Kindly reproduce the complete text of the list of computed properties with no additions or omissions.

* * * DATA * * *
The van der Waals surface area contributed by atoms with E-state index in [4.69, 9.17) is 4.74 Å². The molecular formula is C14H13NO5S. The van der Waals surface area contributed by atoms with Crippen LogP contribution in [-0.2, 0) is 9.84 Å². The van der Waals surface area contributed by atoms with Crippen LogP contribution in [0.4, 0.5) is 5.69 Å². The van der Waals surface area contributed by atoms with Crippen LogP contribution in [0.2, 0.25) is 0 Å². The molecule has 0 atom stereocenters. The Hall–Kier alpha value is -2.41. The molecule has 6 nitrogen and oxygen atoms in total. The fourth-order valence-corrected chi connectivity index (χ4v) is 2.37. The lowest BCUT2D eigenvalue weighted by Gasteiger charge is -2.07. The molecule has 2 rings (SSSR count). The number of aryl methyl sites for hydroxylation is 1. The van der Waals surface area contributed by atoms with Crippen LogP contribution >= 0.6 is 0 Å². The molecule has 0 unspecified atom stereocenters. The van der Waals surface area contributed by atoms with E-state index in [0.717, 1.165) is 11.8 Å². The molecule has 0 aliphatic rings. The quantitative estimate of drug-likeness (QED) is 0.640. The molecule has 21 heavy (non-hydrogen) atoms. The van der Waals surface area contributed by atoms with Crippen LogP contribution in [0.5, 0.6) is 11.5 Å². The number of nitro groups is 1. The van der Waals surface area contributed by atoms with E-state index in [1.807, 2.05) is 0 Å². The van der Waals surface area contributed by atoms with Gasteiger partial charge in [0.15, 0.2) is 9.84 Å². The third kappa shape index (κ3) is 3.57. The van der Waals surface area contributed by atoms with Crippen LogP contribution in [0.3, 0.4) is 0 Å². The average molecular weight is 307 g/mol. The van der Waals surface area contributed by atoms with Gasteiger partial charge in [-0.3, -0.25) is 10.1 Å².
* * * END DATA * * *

The van der Waals surface area contributed by atoms with E-state index in [4.69, 9.17) is 4.74 Å². The molecular formula is C14H13NO5S. The van der Waals surface area contributed by atoms with Crippen LogP contribution in [-0.2, 0) is 9.84 Å². The van der Waals surface area contributed by atoms with Crippen LogP contribution in [0.4, 0.5) is 5.69 Å². The van der Waals surface area contributed by atoms with Crippen LogP contribution in [0.2, 0.25) is 0 Å². The molecule has 0 atom stereocenters. The Hall–Kier alpha value is -2.41. The molecule has 6 nitrogen and oxygen atoms in total. The fourth-order valence-corrected chi connectivity index (χ4v) is 2.37. The lowest BCUT2D eigenvalue weighted by Gasteiger charge is -2.07. The molecule has 2 rings (SSSR count). The number of aryl methyl sites for hydroxylation is 1. The van der Waals surface area contributed by atoms with Crippen LogP contribution >= 0.6 is 0 Å². The molecule has 0 unspecified atom stereocenters. The van der Waals surface area contributed by atoms with E-state index in [0.717, 1.165) is 11.8 Å². The molecule has 0 aliphatic rings. The quantitative estimate of drug-likeness (QED) is 0.640. The molecule has 21 heavy (non-hydrogen) atoms. The van der Waals surface area contributed by atoms with Crippen LogP contribution in [0.5, 0.6) is 11.5 Å². The number of nitro groups is 1. The van der Waals surface area contributed by atoms with E-state index in [1.807, 2.05) is 0 Å². The van der Waals surface area contributed by atoms with Gasteiger partial charge in [0.15, 0.2) is 9.84 Å². The third kappa shape index (κ3) is 3.57. The van der Waals surface area contributed by atoms with Crippen LogP contribution in [0.3, 0.4) is 0 Å². The average molecular weight is 307 g/mol. The van der Waals surface area contributed by atoms with Gasteiger partial charge in [-0.3, -0.25) is 10.1 Å².